Section 60 of the Employment Equity Act may not be all that well-known. But it should be. It can have severe consequences on any employer that fails to take sexual harassment complaints seriously. Section 60 effectively provides that when an employer becomes aware of a sexual harassment allegation, the employer must consult with all relevant parties and take “necessary steps” to eliminate the perpetrator’s conduct. The employer’s failure to do so may render it liable to pay rather hefty damages to the complainant.
With South Africa finally emerging from the mayhem of the last few months, many companies are knuckling down to doing business in the vastly different post-Zupta era. With court-cases galore, and scores lining up to become state-witnesses in return for saving their own skin, it has become clear that palm-greasing is no longer an acceptable business practice. Gifting a business colleague with a luxury German car is more likely to land you a jail cell than a sales order. Many questions are being asked about how the business will be conducted differently going forward. Company gift policies should feature prominently in any company’s post-Zupta Q & A sessions.
With South Africa’s unemployment rate soaring and job growth plummeting, it’s little wonder that job-seekers get more desperate with every rejection. After each futile interview, the CV gets tweaked and fine-tuned to ensure that the next one will go better. Unfortunately, several job-seekers fail to observe the line between stretching the truth and re-writing it all together. Exaggerating the status of your previous position is one thing. Fabricating your qualifications is a whole different ball-game. But fake “graduates” beware. As the following case shows, your actions are unlikely to curry favour with our courts.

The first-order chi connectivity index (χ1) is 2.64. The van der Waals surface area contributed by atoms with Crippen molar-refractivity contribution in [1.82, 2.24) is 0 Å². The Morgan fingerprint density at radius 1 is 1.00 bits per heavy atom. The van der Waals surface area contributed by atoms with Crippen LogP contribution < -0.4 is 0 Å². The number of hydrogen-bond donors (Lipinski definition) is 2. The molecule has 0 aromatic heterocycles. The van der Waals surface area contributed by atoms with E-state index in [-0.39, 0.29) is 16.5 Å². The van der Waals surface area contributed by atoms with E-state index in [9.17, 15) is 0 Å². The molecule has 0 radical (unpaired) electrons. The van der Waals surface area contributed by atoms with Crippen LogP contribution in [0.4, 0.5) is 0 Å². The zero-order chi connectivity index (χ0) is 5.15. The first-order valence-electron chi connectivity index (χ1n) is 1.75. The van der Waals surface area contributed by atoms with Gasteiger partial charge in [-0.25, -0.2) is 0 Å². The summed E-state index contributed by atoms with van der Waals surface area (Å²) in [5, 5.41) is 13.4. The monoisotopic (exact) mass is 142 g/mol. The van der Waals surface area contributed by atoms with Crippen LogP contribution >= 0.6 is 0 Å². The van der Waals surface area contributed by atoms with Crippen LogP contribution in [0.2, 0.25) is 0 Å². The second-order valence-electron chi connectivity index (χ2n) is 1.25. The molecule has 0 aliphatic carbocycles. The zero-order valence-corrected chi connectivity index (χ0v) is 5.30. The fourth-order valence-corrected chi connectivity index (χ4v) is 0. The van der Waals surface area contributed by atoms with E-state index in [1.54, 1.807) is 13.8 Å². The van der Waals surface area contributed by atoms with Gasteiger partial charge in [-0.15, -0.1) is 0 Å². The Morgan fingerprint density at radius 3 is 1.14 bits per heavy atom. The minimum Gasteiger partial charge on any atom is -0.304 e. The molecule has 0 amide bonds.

A Members’ Agreement is also commonly referred to as an Association Agreement. It is a contract between the members of a close corporation, intended to set out the members’ roles and responsibilities. Is an Association Agreement a legal requirement? No. Close corporation members are not legally required to sign one. But if a CC has two or more members then a Members’ Agreement is highly recommended. A Members’ Agreement helps the members to define their respective roles in the CC, and sets out dispute resolution processes in the event that there is a dispute between the members. A Members’ Agreement helps to clarify members’ rights and obligations and can serve as an invaluable tool in the running of the business. By setting out expectations in writing the members know what is expected of them, and understand the consequences of breaching their duties as members. This often means that conflict can be avoided altogether, and any disputes can be diffused before they become a major issue.
So, you’ve downloaded your template contract from Agreements Online. Great choice! Or perhaps you’ve had an agreement custom-drafted by a lawyer, or your business associate has sent you their contract to sign. The next step is for you to sign your binding agreement and throw it on top of your over-flowing filing basket, right? Wrong! If you have a legal contract in hand you’re certainly 90% there. But you still need to do a few things before your document can be considered a legally-binding agreement and ready to be implemented.